Estimation of Preoperative Corneal Astigmatism
Corneal astigmatism was measured by an experienced technician using OPD-Scan III, Pentacam and IOLM according to each manufacturer’s instructions. OPD Scan III measures corneal topography, pupil diameter and standard keratometry (SK) using a built-in Placido disk and refraction using dynamic skiascopy. Pentacam utilizes a rotating Scheimpflug camera to measure the topography of the anterior and posterior cornea, corneal thickness, SK, anterior chamber depth and pupil diameter. IOLM uses SS-OCT and telecentric keratometry to measure SK, corneal thickness, PCA, TK, axial length, anterior chamber depth, lens thickness and white-to-white distance.32
Anterior corneal astigmatism was estimated using SK values for IOLM and simulated keratometry (SimK) values for OPD scan and Pentacam obtained using a refractive index of 1.3375. The Barrett toric calculator v2.0 (available at https://calc.apacrs.org/toric_calculator20/Toric%20Calculator.aspx) was used to estimate total corneal astigmatism, optimal toric IOL cylinder power and axis, and predicted residual refractive astigmatism. For the OPD scan, Pentacam and IOLM SK groups, the measured anterior corneal flat and steep meridians and their respective axes were input into the calculator and PCA was predicted using the Barrett toric calculator’s proprietary formula. For the median measurement calculation, anterior corneal astigmatism measurements from OPD scan, Pentacam and IOLM SK were input into the Barrett toric calculator and predicted PCA was used. The IOLM SK with PCA group utilized SK values and PCA measured using IOLM for Barrett toric calculations. For the IOLM TK and IOLM TK with PCA groups, TK values from IOLM were used with predicted and measured PCA, respectively.
Measurements of axial length, anterior chamber depth, lens thickness and white-to-white distance were derived from IOLM for all Barrett toric calculations. Surgery-induced astigmatism (SIA) was estimated at 0.1 D at 200 for the right eye and 0.1 D at 40 for the left eye.33 The Tecnis toric IOL constant provided by the manufacturer was used for all calculations. The toric IOL power and alignment used in each surgery to achieve a refractive goal of emmetropia was determined by the surgeon based on all available data and surgeon preference.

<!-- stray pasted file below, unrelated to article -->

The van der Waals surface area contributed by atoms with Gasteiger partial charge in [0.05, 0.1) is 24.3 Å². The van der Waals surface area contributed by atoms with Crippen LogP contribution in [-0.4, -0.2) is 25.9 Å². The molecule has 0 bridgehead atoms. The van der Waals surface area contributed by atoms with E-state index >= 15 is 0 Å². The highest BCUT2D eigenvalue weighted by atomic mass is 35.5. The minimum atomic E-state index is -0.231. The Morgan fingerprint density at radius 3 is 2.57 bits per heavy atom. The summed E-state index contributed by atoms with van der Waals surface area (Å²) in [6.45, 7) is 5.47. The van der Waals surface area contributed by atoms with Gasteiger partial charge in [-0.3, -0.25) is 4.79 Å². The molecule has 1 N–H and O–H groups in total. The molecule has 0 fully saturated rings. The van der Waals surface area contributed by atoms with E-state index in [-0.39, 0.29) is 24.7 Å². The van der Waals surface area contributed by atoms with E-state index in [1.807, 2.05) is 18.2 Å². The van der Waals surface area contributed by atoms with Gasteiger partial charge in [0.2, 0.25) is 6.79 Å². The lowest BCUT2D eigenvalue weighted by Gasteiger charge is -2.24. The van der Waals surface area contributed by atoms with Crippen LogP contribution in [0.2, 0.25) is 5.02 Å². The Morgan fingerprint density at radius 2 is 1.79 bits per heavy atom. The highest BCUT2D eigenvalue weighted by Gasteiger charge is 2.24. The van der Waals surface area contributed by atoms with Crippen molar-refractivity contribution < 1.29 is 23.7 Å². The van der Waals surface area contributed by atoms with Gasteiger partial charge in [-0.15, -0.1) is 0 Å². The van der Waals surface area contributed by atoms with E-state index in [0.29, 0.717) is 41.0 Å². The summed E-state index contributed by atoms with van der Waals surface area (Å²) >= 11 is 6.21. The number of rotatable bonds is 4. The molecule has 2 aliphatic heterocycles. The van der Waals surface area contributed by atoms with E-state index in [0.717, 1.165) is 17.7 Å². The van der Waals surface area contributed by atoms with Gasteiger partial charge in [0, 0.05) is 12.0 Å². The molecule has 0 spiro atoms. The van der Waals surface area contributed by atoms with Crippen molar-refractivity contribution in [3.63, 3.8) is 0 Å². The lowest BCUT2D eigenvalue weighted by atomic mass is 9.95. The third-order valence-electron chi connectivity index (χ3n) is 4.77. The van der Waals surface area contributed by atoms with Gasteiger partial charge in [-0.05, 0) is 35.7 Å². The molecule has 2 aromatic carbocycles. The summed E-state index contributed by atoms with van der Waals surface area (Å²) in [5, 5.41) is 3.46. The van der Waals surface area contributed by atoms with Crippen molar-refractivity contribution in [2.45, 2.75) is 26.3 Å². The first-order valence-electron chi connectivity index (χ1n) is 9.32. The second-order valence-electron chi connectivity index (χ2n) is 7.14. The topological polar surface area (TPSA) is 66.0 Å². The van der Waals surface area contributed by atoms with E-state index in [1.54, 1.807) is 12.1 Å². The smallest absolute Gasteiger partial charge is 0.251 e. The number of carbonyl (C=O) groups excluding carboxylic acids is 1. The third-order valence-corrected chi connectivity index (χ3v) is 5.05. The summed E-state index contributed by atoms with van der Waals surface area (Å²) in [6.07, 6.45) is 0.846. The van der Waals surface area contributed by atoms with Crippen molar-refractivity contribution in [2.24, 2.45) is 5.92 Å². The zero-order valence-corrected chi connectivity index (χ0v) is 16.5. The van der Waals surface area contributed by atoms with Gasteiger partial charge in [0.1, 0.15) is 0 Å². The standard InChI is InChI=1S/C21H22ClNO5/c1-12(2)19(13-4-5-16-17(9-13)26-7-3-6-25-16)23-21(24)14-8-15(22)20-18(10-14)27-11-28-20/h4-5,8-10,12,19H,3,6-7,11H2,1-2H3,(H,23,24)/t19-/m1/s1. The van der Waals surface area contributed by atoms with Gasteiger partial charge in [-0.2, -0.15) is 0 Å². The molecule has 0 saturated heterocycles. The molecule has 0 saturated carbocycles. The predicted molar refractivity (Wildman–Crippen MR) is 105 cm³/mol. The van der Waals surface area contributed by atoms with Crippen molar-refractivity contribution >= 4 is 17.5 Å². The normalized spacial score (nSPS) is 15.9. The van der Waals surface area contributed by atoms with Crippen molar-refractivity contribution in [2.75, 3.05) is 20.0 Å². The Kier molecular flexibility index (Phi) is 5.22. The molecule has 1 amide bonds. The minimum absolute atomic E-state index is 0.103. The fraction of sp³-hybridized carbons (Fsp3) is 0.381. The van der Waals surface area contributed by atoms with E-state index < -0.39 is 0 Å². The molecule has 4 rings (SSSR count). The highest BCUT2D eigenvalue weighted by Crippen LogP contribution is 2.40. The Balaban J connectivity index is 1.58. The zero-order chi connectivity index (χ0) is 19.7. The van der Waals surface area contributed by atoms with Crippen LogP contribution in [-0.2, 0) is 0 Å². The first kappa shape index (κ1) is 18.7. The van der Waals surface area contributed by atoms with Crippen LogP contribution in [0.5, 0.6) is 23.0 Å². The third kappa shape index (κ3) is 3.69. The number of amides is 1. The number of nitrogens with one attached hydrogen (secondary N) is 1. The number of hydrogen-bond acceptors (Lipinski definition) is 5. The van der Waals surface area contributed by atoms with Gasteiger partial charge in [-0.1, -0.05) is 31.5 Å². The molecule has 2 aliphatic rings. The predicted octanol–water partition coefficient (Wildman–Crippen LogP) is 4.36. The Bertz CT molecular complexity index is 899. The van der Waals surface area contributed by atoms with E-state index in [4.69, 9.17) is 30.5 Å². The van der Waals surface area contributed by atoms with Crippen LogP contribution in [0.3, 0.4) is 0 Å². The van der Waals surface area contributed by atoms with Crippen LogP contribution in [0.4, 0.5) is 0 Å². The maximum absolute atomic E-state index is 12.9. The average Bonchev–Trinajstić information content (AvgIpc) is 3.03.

Femtosecond Laser-Assisted Cataract Surgery
One of three experienced cataract surgeons (S.S., E.S.T., H.H.C.) performed each FLACS using a standard protocol with the implantation of a Tecnis toric IOL. The Catalys Precision Laser System was used to create a 2.5 mm main corneal incision, a 1.2 mm side-port incision, a 5.0 mm diameter anterior capsulotomy, steep meridian corneal markings, 4.5 mm diameter lens fragmentation with grid softening, and limbal relaxing incisions on the steep meridian, as appropriate for each case. Phacoemulsification was then performed and the toric IOL was inserted into the capsular bag and aligned with the steep meridian corneal markings. Toric IOL alignment was recorded at the time of surgery and reassessed at postoperative week 1, month 1 and month 3.
Calculation of Residual Astigmatism Prediction Error
The double-angle plot tool developed by Abulafia et al was used to estimate mean absolute and centroid residual corneal astigmatism prediction errors, as previously described.34 Briefly, subjective postoperative residual astigmatism was measured using manifest refraction performed at postoperative month 1 (POM1) and postoperative month 3 (POM3). The predicted residual astigmatism was estimated using the Barrett toric calculator and adjusted according to the cylindrical power of the implanted toric IOL and actual orientation measured postoperatively. The residual astigmatism prediction error was calculated by subtracting the predicted residual astigmatism at the corneal plane from the actual residual astigmatism at the corneal plane measured using manifest refraction.35 Vector analysis was used for all calculations.
Participants were stratified according to anterior corneal steep meridian into WTR (steep axis between 60° and 120°), ATR (steep axis between 0° and 30° or 150–180°) and oblique astigmatism (steep axis between 31° and 59° or 121–149°) groups. Centroid residual astigmatism prediction errors were converted into x- and y-components and analyzed separately. Data normality was assessed using the Kolmogorov–Smirnov test and the Shapiro–Wilk normality test. Repeated measures ANOVAs with Bonferroni post-hoc testing, or Friedman tests with Dunns post-hoc testing for non-parametric data, were used for statistical comparisons between groups. Paired t-tests were used for comparison of PCA measurements between WTR and ATR eyes. Chi-squared analysis was used to compare the percentage of participants with astigmatism prediction errors of ≤ 0.25 D, ≤ 0.5 D, ≤ 0.75 D and ≤ 1.0 D across devices and calculation methods. All statistical tests were performed using GraphPad Prism 5.0 (GraphPad Software Inc., USA). Data is presented as mean ± standard deviation unless specified otherwise. Differences were considered statistically significant when p < 0.05.